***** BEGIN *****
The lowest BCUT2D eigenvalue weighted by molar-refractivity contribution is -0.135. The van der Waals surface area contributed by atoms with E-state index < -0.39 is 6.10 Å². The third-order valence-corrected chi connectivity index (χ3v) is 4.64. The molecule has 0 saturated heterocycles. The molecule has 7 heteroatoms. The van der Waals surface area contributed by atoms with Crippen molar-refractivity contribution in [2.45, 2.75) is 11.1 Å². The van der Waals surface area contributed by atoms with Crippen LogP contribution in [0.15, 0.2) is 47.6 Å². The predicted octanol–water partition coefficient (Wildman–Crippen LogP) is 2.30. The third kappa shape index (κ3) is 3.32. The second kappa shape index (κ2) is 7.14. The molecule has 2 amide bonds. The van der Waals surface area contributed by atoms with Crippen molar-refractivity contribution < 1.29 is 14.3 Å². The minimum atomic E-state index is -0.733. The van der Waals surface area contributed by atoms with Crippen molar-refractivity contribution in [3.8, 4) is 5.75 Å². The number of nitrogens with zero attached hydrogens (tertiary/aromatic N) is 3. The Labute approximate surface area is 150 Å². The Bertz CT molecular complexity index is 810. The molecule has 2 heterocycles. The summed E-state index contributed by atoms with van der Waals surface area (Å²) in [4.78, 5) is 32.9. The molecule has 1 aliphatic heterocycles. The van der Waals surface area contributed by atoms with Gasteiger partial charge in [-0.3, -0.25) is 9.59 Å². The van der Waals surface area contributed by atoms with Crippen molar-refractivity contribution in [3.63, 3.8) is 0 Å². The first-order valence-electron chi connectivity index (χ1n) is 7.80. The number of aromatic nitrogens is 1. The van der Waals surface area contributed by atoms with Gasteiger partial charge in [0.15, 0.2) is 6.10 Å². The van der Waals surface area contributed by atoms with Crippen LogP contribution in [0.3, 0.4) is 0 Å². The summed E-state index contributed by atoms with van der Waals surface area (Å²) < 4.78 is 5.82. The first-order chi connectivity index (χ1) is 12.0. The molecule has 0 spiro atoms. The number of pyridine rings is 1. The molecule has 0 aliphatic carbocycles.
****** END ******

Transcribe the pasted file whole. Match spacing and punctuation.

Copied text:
The lowest BCUT2D eigenvalue weighted by molar-refractivity contribution is -0.135. The van der Waals surface area contributed by atoms with E-state index < -0.39 is 6.10 Å². The third-order valence-corrected chi connectivity index (χ3v) is 4.64. The molecule has 0 saturated heterocycles. The molecule has 7 heteroatoms. The van der Waals surface area contributed by atoms with Crippen molar-refractivity contribution in [2.45, 2.75) is 11.1 Å². The van der Waals surface area contributed by atoms with Crippen LogP contribution in [0.15, 0.2) is 47.6 Å². The predicted octanol–water partition coefficient (Wildman–Crippen LogP) is 2.30. The third kappa shape index (κ3) is 3.32. The second kappa shape index (κ2) is 7.14. The molecule has 2 amide bonds. The van der Waals surface area contributed by atoms with Crippen molar-refractivity contribution < 1.29 is 14.3 Å². The minimum atomic E-state index is -0.733. The van der Waals surface area contributed by atoms with Crippen molar-refractivity contribution in [3.8, 4) is 5.75 Å². The number of nitrogens with zero attached hydrogens (tertiary/aromatic N) is 3. The Labute approximate surface area is 150 Å². The Bertz CT molecular complexity index is 810. The molecule has 2 heterocycles. The summed E-state index contributed by atoms with van der Waals surface area (Å²) in [4.78, 5) is 32.9. The molecule has 1 aliphatic heterocycles. The van der Waals surface area contributed by atoms with Gasteiger partial charge in [-0.3, -0.25) is 9.59 Å². The van der Waals surface area contributed by atoms with Crippen molar-refractivity contribution in [3.63, 3.8) is 0 Å². The first-order valence-electron chi connectivity index (χ1n) is 7.80. The number of aromatic nitrogens is 1. The van der Waals surface area contributed by atoms with Gasteiger partial charge in [0.15, 0.2) is 6.10 Å². The van der Waals surface area contributed by atoms with Crippen LogP contribution in [0.3, 0.4) is 0 Å². The summed E-state index contributed by atoms with van der Waals surface area (Å²) < 4.78 is 5.82. The first-order chi connectivity index (χ1) is 12.0. The molecule has 0 spiro atoms. The number of pyridine rings is 1. The molecule has 0 aliphatic carbocycles.